Rhubarb crumble is an all time favourite traditional dessert. Stewed rhubarb with sweet crumble topping that’s heaven when served with warm custard.
Traditional rhubarb crumble is a proper pudding and one I order any time I see it on a menu. In fact serve me rhubarb in pretty much any form and I’ll be happy.
This is one of those puddings that I don’t like to see messed around with. I just want the rhubarb topped with a simple crumble, no nuts or oats thank you very much. If you ask my husband, he’ll tell you to double the amount of crumble topping, anything less and he’s likely to call it a “crumble-less crumble”. Whilst I like the crumble topping, I’d argue that too much can leave it tasting a bit raw.
As to how to serve it, for me it has to be custard. None of your fancy homemade custard either, Birds or Ambrosia please, I’ll have either! At a push I’ll have vanilla ice cream and my youngest likes hers served with milk, however, I won’t thank you for that!
As soon as I see these glorious pink stems of Yorkshire rhubarb hit our shelves, they are popped into my shopping basket. Whilst I’ll happily eat rhubarb is any shape or form, it’s usually a humble crumble that I make first. Simple cooking, and all the better for it.
This recipe is the recipe I’ve made for years, there’s nothing fancy about it, it’s crumble as I remember eating it as a child, the recipe I’ve grown up with.
Can I make this recipe ahead of time?
This recipe can be prepared ahead of time. However, I would recommend making and storing the rhubarb separate from the crumble mix in the fridge. Otherwise the juice from the rhubarb will leach into the crumble making is soggy.
When you are ready to bake simply spoon the crumble over the rhubarb, pop into the oven and bake as per the recipe card.
Can I freeze rhubarb crumble?
You can freeze fruit crumble after it has been baked, I just never get to that stage as it’s usually eaten straight out of the oven. Allow to cool then cover and freeze. It should keep for 3 months. Just be aware that the rhubarb will break down a little when it defrosts.
Other flavour combinations:
Fruit crumbles are such an easy pudding to make and a great way of using up fruit that’s starting to look a little tired. Ideal for those who aren’t as confident in the kitchen, but still want to serve up something tasty. I love rhubarb and rhubarb crumble is my favourite.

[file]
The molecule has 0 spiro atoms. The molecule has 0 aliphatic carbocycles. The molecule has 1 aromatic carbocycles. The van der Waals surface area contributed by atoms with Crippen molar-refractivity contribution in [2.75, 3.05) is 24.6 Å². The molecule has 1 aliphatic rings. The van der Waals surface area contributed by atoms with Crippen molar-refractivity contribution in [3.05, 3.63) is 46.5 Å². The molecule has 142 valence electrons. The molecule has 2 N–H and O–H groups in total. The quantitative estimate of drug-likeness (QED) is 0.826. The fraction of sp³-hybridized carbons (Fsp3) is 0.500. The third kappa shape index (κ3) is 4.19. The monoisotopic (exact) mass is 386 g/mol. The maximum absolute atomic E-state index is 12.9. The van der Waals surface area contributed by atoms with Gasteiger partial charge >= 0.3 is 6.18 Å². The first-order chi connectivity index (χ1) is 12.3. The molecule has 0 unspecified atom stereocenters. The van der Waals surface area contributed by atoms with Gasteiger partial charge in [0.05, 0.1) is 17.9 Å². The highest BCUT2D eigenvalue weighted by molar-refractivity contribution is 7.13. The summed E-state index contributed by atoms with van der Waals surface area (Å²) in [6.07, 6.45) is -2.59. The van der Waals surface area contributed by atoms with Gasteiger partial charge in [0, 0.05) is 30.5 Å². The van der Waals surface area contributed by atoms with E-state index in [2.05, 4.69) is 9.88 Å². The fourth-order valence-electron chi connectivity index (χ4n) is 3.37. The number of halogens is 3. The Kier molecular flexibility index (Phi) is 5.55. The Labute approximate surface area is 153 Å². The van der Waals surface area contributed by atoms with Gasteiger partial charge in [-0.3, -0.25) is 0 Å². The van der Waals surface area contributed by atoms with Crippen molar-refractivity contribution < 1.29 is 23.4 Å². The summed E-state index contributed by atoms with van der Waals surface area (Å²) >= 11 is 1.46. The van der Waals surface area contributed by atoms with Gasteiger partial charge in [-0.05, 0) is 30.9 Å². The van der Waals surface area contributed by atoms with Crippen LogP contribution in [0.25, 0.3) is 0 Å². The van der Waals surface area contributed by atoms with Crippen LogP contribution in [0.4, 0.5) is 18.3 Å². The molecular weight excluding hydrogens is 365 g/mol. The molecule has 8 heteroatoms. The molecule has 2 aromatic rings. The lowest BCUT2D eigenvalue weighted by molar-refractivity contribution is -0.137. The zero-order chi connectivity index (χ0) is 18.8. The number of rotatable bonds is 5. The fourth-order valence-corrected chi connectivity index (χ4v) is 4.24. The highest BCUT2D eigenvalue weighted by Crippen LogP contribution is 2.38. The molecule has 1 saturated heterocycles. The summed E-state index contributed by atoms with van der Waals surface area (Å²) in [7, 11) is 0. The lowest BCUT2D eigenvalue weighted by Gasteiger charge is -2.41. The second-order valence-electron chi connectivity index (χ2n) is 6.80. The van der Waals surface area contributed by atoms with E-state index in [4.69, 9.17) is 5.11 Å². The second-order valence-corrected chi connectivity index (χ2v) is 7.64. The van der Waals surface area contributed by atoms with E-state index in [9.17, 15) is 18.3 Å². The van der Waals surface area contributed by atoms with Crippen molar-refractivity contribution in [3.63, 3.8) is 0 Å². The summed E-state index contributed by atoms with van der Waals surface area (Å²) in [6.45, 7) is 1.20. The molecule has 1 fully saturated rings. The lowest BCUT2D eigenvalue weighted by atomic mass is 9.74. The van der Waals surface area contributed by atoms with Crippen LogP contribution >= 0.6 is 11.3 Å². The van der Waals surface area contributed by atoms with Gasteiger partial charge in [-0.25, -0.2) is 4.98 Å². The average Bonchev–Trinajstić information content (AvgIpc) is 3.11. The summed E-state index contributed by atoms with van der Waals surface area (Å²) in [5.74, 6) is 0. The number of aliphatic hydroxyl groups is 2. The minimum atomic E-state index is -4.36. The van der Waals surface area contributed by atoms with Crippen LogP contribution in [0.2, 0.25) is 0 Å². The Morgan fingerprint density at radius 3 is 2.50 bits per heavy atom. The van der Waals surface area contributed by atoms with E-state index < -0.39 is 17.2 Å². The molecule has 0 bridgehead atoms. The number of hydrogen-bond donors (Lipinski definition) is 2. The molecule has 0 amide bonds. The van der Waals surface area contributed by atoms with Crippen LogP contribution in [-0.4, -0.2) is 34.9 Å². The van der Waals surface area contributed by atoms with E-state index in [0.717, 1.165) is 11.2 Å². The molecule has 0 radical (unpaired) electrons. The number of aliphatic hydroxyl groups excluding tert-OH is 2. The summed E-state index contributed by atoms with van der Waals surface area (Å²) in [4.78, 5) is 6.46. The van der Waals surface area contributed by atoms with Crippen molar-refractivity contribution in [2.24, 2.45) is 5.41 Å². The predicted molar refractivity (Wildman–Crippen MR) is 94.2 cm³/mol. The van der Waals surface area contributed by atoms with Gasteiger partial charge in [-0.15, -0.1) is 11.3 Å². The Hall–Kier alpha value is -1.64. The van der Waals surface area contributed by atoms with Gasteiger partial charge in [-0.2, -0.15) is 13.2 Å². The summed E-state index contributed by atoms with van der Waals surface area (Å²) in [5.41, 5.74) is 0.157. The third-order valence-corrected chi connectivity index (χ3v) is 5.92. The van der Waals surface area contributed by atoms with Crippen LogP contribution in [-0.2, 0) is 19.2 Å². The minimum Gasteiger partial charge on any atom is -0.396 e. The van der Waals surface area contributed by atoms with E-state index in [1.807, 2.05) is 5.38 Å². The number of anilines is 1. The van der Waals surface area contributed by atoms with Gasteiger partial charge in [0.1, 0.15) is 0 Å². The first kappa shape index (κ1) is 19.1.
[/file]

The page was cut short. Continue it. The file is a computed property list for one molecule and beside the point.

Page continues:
However, rhubarb isn’t available all year round, albeit that I will freeze rhubarb to prolong the season a bit. So throughout the year I like to bake crumbles with other fruits. Stone fruits like peach and apricots work really well, as do mixed berries.
In the autumn apple and cinnamon or apple and blackberry works a treat, as do spiced plums or pears. You can add spicing to either the fruit or mix some through the crumble mix, it’s entirely down to choice, both if you really fancy.
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Additional recipe suggestions:
- 400 g rhubarb (cut into 1" chunks)
- 1 tbsp caster sugar
- 200 g plain flour
- 100 g cold salted butter (cut into cubes)
- 75 g caster sugar
- Cut the stems of rhubarb into 1" chunks and place into an oven-proof dish. Spoon over the caster sugar and mix well to combine then set aside.
- Make the crumble topping by first placing the flour, sugar and cold cubes of butter into a large mixing bowl. Rub together gently to form a breadcrumb like consistency.
- Spoon the crumble over the rhubarb ensuring an even layer. Place in a pre-heated oven at 180CFan and bake for 40 minutes until the top is golden brown.
- Serve with custard, or ice cream.
• Please note that the nutrition information provided above is approximate and meant as a guideline only •